, 2003) or by facilitating the entry of Aβ-laden monocytes into the CNS, thereby contributing to the development of the disease and another suitable target for treatment (Deane et al., 2012). We understand now that the levels of Aβ in the brain are an equilibrium between its production and its clearance, reflected at the BBB as a balance between its entry and its exit from the CNS through the
LRP-1/RAGE tandem. These results have helped develop the hypothesis that clearing Aß in the circulation could create a vacuum that pulls the Aß from the CNS into the circulation learn more through these transporters. This so-called “sink hypothesis” warrants the targeting of the periphery to have positive effects in the CNS. One such compound is the macrophage-colony stimulating factor (M-CSF), the main growth factor for cells Carfilzomib solubility dmso of the monocytic lineage (Hume and MacDonald, 2012) (Figure 4). Injecting M-CSF to transgenic mice that spontaneously develop AD on a weekly basis prior to the appearance of learning and memory deficits prevented cognitive loss. The treatment also restored the population
of M1 monocytes in the circulation and greatly decreased Aβ levels. In addition, M-CSF treatment resulted in the stabilization of the cognitive decline state in transgenic mice that already had Aβ pathology (Boissonneault et al., 2009). In vitro, exposure of mouse microglia to M-CSF enables the acidification of their lysosomes and, subsequently, the degradation of internalized Aβ (Majumdar et al., 2007). In this regard, low levels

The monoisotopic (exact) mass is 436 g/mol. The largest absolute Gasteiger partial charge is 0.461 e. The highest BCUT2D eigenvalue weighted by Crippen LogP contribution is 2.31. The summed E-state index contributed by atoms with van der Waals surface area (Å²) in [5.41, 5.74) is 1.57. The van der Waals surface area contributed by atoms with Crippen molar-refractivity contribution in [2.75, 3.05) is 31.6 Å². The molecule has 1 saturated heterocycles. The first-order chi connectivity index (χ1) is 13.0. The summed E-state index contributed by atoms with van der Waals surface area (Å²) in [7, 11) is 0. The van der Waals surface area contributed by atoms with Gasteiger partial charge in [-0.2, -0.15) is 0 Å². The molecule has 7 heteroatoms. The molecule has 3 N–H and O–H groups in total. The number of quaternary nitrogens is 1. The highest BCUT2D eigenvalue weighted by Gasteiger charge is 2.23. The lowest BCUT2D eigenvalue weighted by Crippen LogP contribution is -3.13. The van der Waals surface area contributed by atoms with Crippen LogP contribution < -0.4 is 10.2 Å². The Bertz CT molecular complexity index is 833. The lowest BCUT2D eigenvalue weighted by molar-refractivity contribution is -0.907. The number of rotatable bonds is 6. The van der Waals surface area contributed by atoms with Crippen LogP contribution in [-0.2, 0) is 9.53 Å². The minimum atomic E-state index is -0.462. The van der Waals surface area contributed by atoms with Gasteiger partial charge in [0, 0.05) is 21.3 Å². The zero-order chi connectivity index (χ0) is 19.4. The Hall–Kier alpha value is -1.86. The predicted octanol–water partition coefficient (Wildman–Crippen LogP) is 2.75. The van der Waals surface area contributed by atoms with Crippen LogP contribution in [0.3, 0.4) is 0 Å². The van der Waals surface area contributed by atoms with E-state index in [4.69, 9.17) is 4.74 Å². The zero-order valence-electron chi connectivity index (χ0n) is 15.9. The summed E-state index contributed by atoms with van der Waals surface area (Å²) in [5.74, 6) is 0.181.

of M-CSF were recently measured in patients with presymptomatic AD or mild cognitive impairment, which together with low levels of other hematopoietic cytokines predicted the rapid evolution of the disease toward a dementia diagnosis 2 to 6 years later (Ray et al., 2007). This is one of the ways the hematopoietic system can be used to treat AD (Lampron et al., 2011). Multiple sclerosis is a chronic neuroinflammatory CNS disorder Megestrol Acetate with a widespread degradation of the myelin sheaths of axons. It is characterized by focal lymphocyte infiltration into CNS parenchyma, which is associated with BBB dysfunction and microglia activation (Cristante et al., 2013; Compston and Coles, 2008). During the early stages of MS pathogenesis, the insults triggered by infiltrated lymphocytes are transient and both demyelination and neurological dysfunction are reversible. This is the relapsing-remitting phase of the disease. With time, the pathogenesis evolves to reach exacerbated inflammation, irreversible demyelination, and permanent neurological dysfunctions, leading to the formation of demyelinated plaques in the CNS, the progressive stage of the disease (Compston and Coles, 2008). The early factors involved in MS pathogenesis are still largely unknown.
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